Arts Desk

Along With Its Label Sockets, Hume Is Coming to an End

Black Cat patrons won't just have Sockets Records to mourn on Feb. 2, when the local label of indie rock and various other eccentric sounds celebrates its eight-year run and then calls it a day. The concert will also be the final performance of Hume, the spacey prog-pop band formed in D.C. by guitarist and singer Britton Powell. The group, which released a handful of solid EPs (including one excellent, LP-length one), was for several years a mainstay of D.C.'s house-show scene: They were a resident band at the Columbia Heights space Paper Sun, and played memorable shows at venues like The Cherch and Subterranean A. The group moved to a space in Baltimore this year, following a writing and recording detour in Argyle, N.Y.

Over time, the band's muscular yet blissed out music evolved from caterwauling guitar calisthenics to free-ranging, suitelike vision quests to abstract yet economical avant-pop songs inspired by musique concretewith a couple of eccentric orchestral turns along the way. All that musical exploration, it turns out, has now led the band's four current members—Wilson Kemp, Peter Tran, Joey Doubek, and Powell—down some different paths. Powell writes:

Musical direction is the impetus for the shift, we all really wanna try something new. Wilson and Peter have been getting deeply into analog synth work, Joey is really interested in exploring heavier/darker themes and has been listening to a ton of industrial music and I myself have been interested in writing music for acoustic instruments. We figured it would make the most sense to explore these ideas outside of the group and with sincerity so it made sense to move forward.

The Argyle, N.Y., sojourn produced a direction-shifting 12-inch anchored by the song "Phasing," but Powell doesn't expect to release any more material from those sessions, or any other ones. "We have mountains of recordings left from sessions over the last year and a half but no plans to release any of the material properly," he writes. "If David Geffen came knocking we might reconsider it." Nevertheless, Powell's outlook on the future is characteristically Zen:

We're all in Baltimore and still love each other more then ever, we're throwing concerts in our warehouse, still improvising musically together and living our day to day life as great friends. Not much has changed except for the fact that we won't be spending most of our time together in a van or studio. I personally have learned more about making and engaging with music in the last two years with Hume then any other time of my life and I feel totally lucky to have been able to play as many stages and for as many people as we have. We're all very much looking forward to the next step in our musical lives and I anticipate that we'll all be collaborating in the near future with each other in some sense.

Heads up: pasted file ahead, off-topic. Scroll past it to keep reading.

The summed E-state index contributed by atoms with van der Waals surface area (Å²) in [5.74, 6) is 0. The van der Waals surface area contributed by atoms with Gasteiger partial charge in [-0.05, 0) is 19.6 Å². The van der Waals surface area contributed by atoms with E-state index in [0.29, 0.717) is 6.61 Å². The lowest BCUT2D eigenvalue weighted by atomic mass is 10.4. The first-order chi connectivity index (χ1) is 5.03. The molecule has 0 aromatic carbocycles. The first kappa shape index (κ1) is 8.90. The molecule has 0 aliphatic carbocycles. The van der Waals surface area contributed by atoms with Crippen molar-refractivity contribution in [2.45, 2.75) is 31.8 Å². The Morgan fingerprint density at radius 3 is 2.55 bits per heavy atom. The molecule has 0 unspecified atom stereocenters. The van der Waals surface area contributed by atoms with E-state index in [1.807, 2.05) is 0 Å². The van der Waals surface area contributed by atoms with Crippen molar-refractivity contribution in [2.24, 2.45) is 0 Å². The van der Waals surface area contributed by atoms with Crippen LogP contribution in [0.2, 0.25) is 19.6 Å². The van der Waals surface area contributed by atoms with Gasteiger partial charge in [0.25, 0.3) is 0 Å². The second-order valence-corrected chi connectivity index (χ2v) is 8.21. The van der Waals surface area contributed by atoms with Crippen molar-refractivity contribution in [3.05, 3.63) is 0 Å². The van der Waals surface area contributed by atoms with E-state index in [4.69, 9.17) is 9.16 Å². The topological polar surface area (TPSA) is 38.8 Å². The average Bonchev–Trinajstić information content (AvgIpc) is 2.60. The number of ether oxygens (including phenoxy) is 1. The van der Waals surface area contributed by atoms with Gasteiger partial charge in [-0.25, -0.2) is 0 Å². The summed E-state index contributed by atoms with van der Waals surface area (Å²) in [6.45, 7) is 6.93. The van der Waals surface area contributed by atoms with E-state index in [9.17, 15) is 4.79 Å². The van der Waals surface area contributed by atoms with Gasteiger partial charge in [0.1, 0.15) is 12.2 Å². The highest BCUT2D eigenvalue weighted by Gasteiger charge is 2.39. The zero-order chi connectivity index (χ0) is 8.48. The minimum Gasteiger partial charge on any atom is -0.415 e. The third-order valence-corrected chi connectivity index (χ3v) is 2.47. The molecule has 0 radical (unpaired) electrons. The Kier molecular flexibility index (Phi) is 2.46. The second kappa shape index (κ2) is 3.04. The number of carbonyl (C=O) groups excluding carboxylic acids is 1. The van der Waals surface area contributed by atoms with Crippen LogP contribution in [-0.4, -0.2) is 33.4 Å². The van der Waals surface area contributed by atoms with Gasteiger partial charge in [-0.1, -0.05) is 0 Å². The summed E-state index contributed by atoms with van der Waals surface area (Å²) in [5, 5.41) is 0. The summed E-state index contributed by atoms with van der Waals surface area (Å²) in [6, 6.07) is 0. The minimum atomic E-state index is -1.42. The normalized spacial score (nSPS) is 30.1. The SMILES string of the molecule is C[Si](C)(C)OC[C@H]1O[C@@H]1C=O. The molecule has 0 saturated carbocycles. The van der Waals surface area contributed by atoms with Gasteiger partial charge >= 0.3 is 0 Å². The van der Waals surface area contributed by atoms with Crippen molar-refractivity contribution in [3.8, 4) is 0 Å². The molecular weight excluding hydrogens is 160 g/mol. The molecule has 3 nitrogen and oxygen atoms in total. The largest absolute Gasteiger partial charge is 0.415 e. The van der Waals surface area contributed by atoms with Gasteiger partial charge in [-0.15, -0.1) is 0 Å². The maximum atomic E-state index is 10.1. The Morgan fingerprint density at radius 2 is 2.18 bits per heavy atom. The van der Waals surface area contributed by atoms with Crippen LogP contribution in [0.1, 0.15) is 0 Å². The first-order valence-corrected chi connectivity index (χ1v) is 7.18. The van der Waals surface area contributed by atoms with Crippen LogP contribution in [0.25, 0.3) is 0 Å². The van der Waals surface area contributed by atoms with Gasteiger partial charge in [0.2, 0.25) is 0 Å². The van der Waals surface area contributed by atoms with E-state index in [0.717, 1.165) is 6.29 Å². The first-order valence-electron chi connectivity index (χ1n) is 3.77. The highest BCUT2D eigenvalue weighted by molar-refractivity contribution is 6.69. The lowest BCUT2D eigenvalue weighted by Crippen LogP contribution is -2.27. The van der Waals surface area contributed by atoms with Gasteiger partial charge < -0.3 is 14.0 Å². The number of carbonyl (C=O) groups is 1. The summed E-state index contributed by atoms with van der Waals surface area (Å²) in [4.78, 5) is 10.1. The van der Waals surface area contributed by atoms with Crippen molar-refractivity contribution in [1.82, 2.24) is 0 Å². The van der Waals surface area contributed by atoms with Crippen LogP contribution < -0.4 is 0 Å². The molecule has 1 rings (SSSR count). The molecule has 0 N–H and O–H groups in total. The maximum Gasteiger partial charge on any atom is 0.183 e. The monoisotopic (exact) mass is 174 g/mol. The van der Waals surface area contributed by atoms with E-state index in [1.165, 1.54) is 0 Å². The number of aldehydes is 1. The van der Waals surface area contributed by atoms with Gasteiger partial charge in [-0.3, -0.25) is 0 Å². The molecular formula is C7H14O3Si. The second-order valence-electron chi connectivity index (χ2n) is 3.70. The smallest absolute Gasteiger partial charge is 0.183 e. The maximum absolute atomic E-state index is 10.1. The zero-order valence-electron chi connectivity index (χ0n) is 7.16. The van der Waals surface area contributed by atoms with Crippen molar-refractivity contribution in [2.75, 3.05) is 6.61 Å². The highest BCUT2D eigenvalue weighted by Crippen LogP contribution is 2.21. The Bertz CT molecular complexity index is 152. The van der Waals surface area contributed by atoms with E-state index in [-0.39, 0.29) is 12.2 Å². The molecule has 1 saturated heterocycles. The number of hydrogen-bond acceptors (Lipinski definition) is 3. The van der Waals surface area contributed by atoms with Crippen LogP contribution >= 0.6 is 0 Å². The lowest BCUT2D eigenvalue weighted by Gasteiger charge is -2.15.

Tran and Kemp, you'll remember, both toy with cosmos-searching ambient sounds as Body Wishes and Macaw, respectively. Whatever Hume's members do next, we'll be listening.

Hume performs with Deleted Scenes, Buildings, and Imperial China on Feb. 2 at the Black Cat. Photo via Sockets Records

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  • Chris

    Doesn't being "a mainstay of D.C.'s house-show scene" mean that you are primarily, maybe only, popular with a small in-crowd of Columbia Heights hipsters, BYTers, and the like who are smugly "in the loop" and are the ones who get told about "house shows"? For the rest of us, it does not matter. I have never seen Hume, I never will see Hume, and I believe that my cultural life is none the poorer for it.

  • anonymous

    Actually, they spent most of their existence touring from venue to venue across the country:

    http://humenow.com/pasttourdates.html

    You missed out.

  • Guido

    Chris, my thoughts exactly. If your fan base is primarily those attending house concerts, your obscurity is pretty much guaranteed.

  • defacto

    for real, what's with this band? how dare they not be discovered by ME!

  • asdf

    hume schmoom

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